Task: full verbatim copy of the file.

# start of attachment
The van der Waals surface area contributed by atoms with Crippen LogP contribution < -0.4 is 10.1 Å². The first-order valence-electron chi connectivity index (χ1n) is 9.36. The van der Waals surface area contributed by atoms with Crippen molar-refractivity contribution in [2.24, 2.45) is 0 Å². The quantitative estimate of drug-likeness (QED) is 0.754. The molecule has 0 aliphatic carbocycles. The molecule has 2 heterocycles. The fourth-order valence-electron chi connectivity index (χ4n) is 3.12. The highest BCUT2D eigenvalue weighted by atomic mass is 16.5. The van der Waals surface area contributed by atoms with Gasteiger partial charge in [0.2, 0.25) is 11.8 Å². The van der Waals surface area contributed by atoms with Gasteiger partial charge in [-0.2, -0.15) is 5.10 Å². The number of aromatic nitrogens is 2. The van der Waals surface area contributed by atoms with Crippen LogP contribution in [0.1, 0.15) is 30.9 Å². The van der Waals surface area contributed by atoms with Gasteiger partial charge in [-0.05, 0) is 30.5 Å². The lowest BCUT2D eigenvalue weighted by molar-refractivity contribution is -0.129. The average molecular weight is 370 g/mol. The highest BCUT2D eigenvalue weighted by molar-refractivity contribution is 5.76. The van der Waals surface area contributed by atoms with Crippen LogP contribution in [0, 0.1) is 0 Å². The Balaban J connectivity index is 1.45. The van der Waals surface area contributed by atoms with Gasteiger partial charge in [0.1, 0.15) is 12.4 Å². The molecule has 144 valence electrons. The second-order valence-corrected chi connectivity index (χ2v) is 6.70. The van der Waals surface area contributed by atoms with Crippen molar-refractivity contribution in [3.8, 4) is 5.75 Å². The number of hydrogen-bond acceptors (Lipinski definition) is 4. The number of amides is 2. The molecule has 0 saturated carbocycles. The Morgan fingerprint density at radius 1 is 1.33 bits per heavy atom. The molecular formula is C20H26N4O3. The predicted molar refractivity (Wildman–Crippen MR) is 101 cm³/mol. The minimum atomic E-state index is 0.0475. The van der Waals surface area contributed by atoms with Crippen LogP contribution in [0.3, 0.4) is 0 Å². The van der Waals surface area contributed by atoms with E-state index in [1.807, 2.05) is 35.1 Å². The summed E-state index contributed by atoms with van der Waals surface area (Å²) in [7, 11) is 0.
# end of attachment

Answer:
The van der Waals surface area contributed by atoms with Crippen LogP contribution < -0.4 is 10.1 Å². The first-order valence-electron chi connectivity index (χ1n) is 9.36. The van der Waals surface area contributed by atoms with Crippen molar-refractivity contribution in [2.24, 2.45) is 0 Å². The quantitative estimate of drug-likeness (QED) is 0.754. The molecule has 0 aliphatic carbocycles. The molecule has 2 heterocycles. The fourth-order valence-electron chi connectivity index (χ4n) is 3.12. The highest BCUT2D eigenvalue weighted by atomic mass is 16.5. The van der Waals surface area contributed by atoms with Gasteiger partial charge in [0.2, 0.25) is 11.8 Å². The van der Waals surface area contributed by atoms with Gasteiger partial charge in [-0.2, -0.15) is 5.10 Å². The number of aromatic nitrogens is 2. The van der Waals surface area contributed by atoms with Crippen LogP contribution in [0.1, 0.15) is 30.9 Å². The van der Waals surface area contributed by atoms with Gasteiger partial charge in [-0.05, 0) is 30.5 Å². The lowest BCUT2D eigenvalue weighted by molar-refractivity contribution is -0.129. The average molecular weight is 370 g/mol. The highest BCUT2D eigenvalue weighted by molar-refractivity contribution is 5.76. The van der Waals surface area contributed by atoms with Crippen LogP contribution in [0, 0.1) is 0 Å². The Balaban J connectivity index is 1.45. The van der Waals surface area contributed by atoms with Gasteiger partial charge in [0.1, 0.15) is 12.4 Å². The molecule has 144 valence electrons. The second-order valence-corrected chi connectivity index (χ2v) is 6.70. The van der Waals surface area contributed by atoms with Crippen molar-refractivity contribution in [3.8, 4) is 5.75 Å². The number of hydrogen-bond acceptors (Lipinski definition) is 4. The number of amides is 2. The molecule has 0 saturated carbocycles. The Morgan fingerprint density at radius 1 is 1.33 bits per heavy atom. The molecular formula is C20H26N4O3. The predicted molar refractivity (Wildman–Crippen MR) is 101 cm³/mol. The minimum atomic E-state index is 0.0475. The van der Waals surface area contributed by atoms with Crippen LogP contribution in [0.3, 0.4) is 0 Å². The van der Waals surface area contributed by atoms with E-state index in [1.807, 2.05) is 35.1 Å². The summed E-state index contributed by atoms with van der Waals surface area (Å²) in [7, 11) is 0.